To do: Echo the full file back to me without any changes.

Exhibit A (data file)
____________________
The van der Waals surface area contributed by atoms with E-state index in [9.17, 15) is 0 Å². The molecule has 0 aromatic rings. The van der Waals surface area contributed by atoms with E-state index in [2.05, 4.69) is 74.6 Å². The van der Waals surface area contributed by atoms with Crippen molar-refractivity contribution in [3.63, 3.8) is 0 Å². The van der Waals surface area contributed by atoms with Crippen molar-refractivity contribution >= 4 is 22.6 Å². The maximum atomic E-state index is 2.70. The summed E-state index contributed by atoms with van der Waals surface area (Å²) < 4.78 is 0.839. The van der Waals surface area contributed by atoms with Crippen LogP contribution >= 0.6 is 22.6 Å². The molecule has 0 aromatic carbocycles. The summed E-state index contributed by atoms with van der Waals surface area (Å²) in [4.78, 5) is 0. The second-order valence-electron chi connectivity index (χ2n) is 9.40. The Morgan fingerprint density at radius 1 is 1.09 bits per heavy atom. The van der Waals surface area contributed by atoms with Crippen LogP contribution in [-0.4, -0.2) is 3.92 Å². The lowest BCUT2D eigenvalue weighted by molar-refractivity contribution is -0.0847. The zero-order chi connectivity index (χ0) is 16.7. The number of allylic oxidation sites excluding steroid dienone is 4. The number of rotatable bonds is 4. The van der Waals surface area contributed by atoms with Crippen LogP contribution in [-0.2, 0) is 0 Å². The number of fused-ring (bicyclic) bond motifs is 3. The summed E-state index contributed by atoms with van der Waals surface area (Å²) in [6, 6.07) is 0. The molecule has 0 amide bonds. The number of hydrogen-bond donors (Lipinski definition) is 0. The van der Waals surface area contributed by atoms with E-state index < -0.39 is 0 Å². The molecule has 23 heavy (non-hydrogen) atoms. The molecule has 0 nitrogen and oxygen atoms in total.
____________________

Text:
The van der Waals surface area contributed by atoms with E-state index in [9.17, 15) is 0 Å². The molecule has 0 aromatic rings. The van der Waals surface area contributed by atoms with E-state index in [2.05, 4.69) is 74.6 Å². The van der Waals surface area contributed by atoms with Crippen molar-refractivity contribution in [3.63, 3.8) is 0 Å². The van der Waals surface area contributed by atoms with Crippen molar-refractivity contribution >= 4 is 22.6 Å². The maximum atomic E-state index is 2.70. The summed E-state index contributed by atoms with van der Waals surface area (Å²) < 4.78 is 0.839. The van der Waals surface area contributed by atoms with Crippen LogP contribution >= 0.6 is 22.6 Å². The molecule has 0 aromatic carbocycles. The summed E-state index contributed by atoms with van der Waals surface area (Å²) in [4.78, 5) is 0. The second-order valence-electron chi connectivity index (χ2n) is 9.40. The Morgan fingerprint density at radius 1 is 1.09 bits per heavy atom. The van der Waals surface area contributed by atoms with Crippen LogP contribution in [-0.4, -0.2) is 3.92 Å². The lowest BCUT2D eigenvalue weighted by molar-refractivity contribution is -0.0847. The zero-order chi connectivity index (χ0) is 16.7. The number of allylic oxidation sites excluding steroid dienone is 4. The number of rotatable bonds is 4. The van der Waals surface area contributed by atoms with Crippen LogP contribution in [-0.2, 0) is 0 Å². The number of fused-ring (bicyclic) bond motifs is 3. The summed E-state index contributed by atoms with van der Waals surface area (Å²) in [6, 6.07) is 0. The molecule has 0 amide bonds. The number of hydrogen-bond donors (Lipinski definition) is 0. The van der Waals surface area contributed by atoms with E-state index < -0.39 is 0 Å². The molecule has 23 heavy (non-hydrogen) atoms. The molecule has 0 nitrogen and oxygen atoms in total.